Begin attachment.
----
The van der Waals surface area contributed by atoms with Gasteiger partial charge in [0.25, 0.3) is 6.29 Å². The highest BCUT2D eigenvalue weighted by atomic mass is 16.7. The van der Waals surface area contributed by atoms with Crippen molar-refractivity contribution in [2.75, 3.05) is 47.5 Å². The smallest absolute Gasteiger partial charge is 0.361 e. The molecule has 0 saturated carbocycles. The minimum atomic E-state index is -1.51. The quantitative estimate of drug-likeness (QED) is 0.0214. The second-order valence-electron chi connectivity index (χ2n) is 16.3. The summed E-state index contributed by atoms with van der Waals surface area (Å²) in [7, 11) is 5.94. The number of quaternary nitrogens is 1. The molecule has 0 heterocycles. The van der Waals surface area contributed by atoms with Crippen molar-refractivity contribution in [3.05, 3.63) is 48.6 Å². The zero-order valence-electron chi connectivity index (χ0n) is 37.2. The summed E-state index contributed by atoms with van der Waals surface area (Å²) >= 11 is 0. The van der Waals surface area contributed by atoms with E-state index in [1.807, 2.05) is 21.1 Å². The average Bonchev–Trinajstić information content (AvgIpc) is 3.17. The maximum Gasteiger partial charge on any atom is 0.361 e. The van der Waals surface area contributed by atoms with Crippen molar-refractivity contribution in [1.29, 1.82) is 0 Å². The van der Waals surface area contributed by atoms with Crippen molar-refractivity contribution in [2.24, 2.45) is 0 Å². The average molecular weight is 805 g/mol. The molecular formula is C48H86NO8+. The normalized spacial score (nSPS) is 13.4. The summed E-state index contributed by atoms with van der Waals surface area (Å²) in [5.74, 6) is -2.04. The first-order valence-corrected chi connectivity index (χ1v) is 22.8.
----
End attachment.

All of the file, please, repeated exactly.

The van der Waals surface area contributed by atoms with Gasteiger partial charge in [0.25, 0.3) is 6.29 Å². The highest BCUT2D eigenvalue weighted by atomic mass is 16.7. The van der Waals surface area contributed by atoms with Crippen molar-refractivity contribution in [2.75, 3.05) is 47.5 Å². The smallest absolute Gasteiger partial charge is 0.361 e. The molecule has 0 saturated carbocycles. The minimum atomic E-state index is -1.51. The quantitative estimate of drug-likeness (QED) is 0.0214. The second-order valence-electron chi connectivity index (χ2n) is 16.3. The summed E-state index contributed by atoms with van der Waals surface area (Å²) in [7, 11) is 5.94. The number of quaternary nitrogens is 1. The molecule has 0 heterocycles. The van der Waals surface area contributed by atoms with Crippen molar-refractivity contribution in [3.05, 3.63) is 48.6 Å². The zero-order valence-electron chi connectivity index (χ0n) is 37.2. The summed E-state index contributed by atoms with van der Waals surface area (Å²) >= 11 is 0. The van der Waals surface area contributed by atoms with E-state index in [1.807, 2.05) is 21.1 Å². The average Bonchev–Trinajstić information content (AvgIpc) is 3.17. The maximum Gasteiger partial charge on any atom is 0.361 e. The van der Waals surface area contributed by atoms with Crippen molar-refractivity contribution in [1.29, 1.82) is 0 Å². The van der Waals surface area contributed by atoms with Crippen molar-refractivity contribution in [2.24, 2.45) is 0 Å². The average molecular weight is 805 g/mol. The molecular formula is C48H86NO8+. The normalized spacial score (nSPS) is 13.4. The summed E-state index contributed by atoms with van der Waals surface area (Å²) in [5.74, 6) is -2.04. The first-order valence-corrected chi connectivity index (χ1v) is 22.8.